Embarrassed by loneliness I ransack a city for images of the single life. The wailing of all those cows with distended udders in the meadows of the known world. I shall circle the city with their stripped hide? That one’s been used.



Inside the clam is edible. I begin to yield. Somewhere another hungry clam will eat me, then I’ll eat him. I’m not as popular in my peer group as I used to be. I’ll have to find another gang of do-nothing creeps. The single life

Brr-brr Biberkopf.



One way of not doing things. The light so opaque you can’t see out. Inside a small room a smaller room. Hello. At last - I seem to have found someone to listen to me.




The foreground’s filth is bleeding.

I think my mother is a loaf of bread.

The magic is in the dispersal.


It destroys the distance between places.

All of the pieces were buried together.

I think hysteria makes bones and meat.


I think my mother is a loaf of bread.

The leaves are beckoning the wind.

The magic is in the dispersal.


The foreground’s filth is bleeding.

I think my mother is a loaf of bread.

I think hysteria makes bones and meat.



They put down the box in the meadow

and taproots around it cried

Mirror, tell me your name.

From the dark heart of the cream

the handmaiden beats a necklace

and I am priceless.


Each object must tell its own

story and be damned

Mirror, tell me your name.


Break out in the chatter of glades

and heave me across your back

and I am priceless.



I think hysteria makes bones and meat

imitate a god.




With my address tattooed on my collarbone I’m a stranger to my body. Indian ink is blue. It settles in waves through which my own blood weaves. Its own red fades and when I want to go home I shall be blocked. Not by a dam, but by a channel through which the flow is graduated and the wheels made to turn. I could watch them all day.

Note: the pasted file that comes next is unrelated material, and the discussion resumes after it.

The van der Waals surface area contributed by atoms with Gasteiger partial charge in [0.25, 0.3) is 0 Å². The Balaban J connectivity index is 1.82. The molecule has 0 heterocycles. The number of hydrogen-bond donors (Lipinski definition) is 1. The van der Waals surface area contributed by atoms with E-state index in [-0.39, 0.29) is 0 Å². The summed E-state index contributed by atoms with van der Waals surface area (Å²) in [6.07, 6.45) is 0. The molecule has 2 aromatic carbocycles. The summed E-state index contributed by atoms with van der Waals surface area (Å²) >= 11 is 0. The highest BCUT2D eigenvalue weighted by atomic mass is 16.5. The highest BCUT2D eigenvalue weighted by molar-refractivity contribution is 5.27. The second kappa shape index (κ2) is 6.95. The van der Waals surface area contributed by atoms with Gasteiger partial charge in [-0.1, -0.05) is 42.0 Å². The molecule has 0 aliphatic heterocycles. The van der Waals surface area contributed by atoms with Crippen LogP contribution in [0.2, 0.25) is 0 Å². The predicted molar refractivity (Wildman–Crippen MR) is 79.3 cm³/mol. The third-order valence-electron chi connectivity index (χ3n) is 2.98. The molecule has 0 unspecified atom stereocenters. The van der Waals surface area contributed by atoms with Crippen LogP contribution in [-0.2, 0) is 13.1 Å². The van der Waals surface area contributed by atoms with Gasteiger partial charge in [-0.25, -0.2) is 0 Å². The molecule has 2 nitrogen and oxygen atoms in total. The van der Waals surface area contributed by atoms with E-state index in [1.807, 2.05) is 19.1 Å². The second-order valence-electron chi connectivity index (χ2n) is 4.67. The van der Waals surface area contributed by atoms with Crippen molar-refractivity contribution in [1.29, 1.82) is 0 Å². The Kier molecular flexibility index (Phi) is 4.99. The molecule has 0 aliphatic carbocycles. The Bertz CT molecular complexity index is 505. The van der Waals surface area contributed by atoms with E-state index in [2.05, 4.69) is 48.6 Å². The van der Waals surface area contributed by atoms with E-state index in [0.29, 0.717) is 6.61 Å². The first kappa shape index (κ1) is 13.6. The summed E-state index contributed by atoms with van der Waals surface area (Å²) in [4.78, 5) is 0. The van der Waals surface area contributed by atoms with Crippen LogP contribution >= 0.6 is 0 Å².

When I came back with trophies I let them speak for themselves, recording devices built into their filaments. The king’s initial awe was rapidly tempered by scientific curiosity. The domes of the city were razed before they could fall.



Each sensation is exploratory now that confidence in touch is divorced from the fingers. The cry as the golden fleece is born away, involuntary and inarticulate, makes sense in spite of itself and its wary hoofed grandfather. It turns into a syllable and then a word. A new tongue is born out of petulance tented on pain, drawn fabric through which the whine of gnats can be heard.



And if I am thirsty shall I not steal from the steps of the Town Hall, the Observatory (my starry-eyed darling), the Ordnance Survey buildings? Now I’m reduced to knowledge those iguanas recognise my tread. Acres of flesh respond to its office as though our concern had been simple annotation. An object already there whose origin was mysterious. Il Mappamondo, large as the world.

Tuesday, 4 November 2008

Stick two

My last post spoke about self-referentiality. Just to show that I'm not entirely foreign to the phenomenon myself, here's a link to a post about The Scent of Cinnamon and Other Stories on One Story, which first published the title story. It's not quite a closed loop, but we're getting there.

Thanks, Hannah!


There's an interesting piece on the Guardian books blog today about self-referential humour, triggered by a joke that turns out to be less lavatorial than one might expect. But it's actually the comments that made me copy the link and post this. One of the commenters - freepoland - asks what the name is for a map that's as big as the area it represents. 

This, spookily, quotes from a poem I wrote many years ago, which I'll post here if anyone shows a jot of interest. (As if.) But the best thing is the answer, supplied by regular commenter BillyMills: Language.

Derek Brewer